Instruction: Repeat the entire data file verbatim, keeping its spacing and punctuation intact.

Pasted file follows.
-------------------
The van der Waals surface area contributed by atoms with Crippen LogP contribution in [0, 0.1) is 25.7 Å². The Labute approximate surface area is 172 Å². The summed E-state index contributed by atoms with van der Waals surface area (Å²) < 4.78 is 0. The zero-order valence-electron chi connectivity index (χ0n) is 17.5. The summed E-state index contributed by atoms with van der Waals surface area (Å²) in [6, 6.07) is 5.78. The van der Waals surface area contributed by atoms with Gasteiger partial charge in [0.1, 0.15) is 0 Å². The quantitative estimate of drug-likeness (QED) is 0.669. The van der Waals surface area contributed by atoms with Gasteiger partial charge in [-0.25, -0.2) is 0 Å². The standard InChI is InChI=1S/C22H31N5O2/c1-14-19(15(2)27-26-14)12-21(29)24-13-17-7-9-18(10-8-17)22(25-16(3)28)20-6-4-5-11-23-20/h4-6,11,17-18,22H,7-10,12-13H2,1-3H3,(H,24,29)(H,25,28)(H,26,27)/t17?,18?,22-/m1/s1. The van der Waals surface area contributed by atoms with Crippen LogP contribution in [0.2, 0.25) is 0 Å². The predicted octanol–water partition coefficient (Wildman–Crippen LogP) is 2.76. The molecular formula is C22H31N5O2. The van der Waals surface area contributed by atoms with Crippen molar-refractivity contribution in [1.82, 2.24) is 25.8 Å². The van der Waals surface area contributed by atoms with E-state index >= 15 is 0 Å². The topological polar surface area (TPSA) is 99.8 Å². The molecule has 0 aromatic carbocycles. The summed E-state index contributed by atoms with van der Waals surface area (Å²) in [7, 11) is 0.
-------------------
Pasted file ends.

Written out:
The van der Waals surface area contributed by atoms with Crippen LogP contribution in [0, 0.1) is 25.7 Å². The Labute approximate surface area is 172 Å². The summed E-state index contributed by atoms with van der Waals surface area (Å²) < 4.78 is 0. The zero-order valence-electron chi connectivity index (χ0n) is 17.5. The summed E-state index contributed by atoms with van der Waals surface area (Å²) in [6, 6.07) is 5.78. The van der Waals surface area contributed by atoms with Gasteiger partial charge in [0.1, 0.15) is 0 Å². The quantitative estimate of drug-likeness (QED) is 0.669. The van der Waals surface area contributed by atoms with Gasteiger partial charge in [-0.25, -0.2) is 0 Å². The standard InChI is InChI=1S/C22H31N5O2/c1-14-19(15(2)27-26-14)12-21(29)24-13-17-7-9-18(10-8-17)22(25-16(3)28)20-6-4-5-11-23-20/h4-6,11,17-18,22H,7-10,12-13H2,1-3H3,(H,24,29)(H,25,28)(H,26,27)/t17?,18?,22-/m1/s1. The van der Waals surface area contributed by atoms with Crippen LogP contribution in [0.2, 0.25) is 0 Å². The predicted octanol–water partition coefficient (Wildman–Crippen LogP) is 2.76. The molecular formula is C22H31N5O2. The van der Waals surface area contributed by atoms with Crippen molar-refractivity contribution in [1.82, 2.24) is 25.8 Å². The van der Waals surface area contributed by atoms with E-state index >= 15 is 0 Å². The topological polar surface area (TPSA) is 99.8 Å². The molecule has 0 aromatic carbocycles. The summed E-state index contributed by atoms with van der Waals surface area (Å²) in [7, 11) is 0.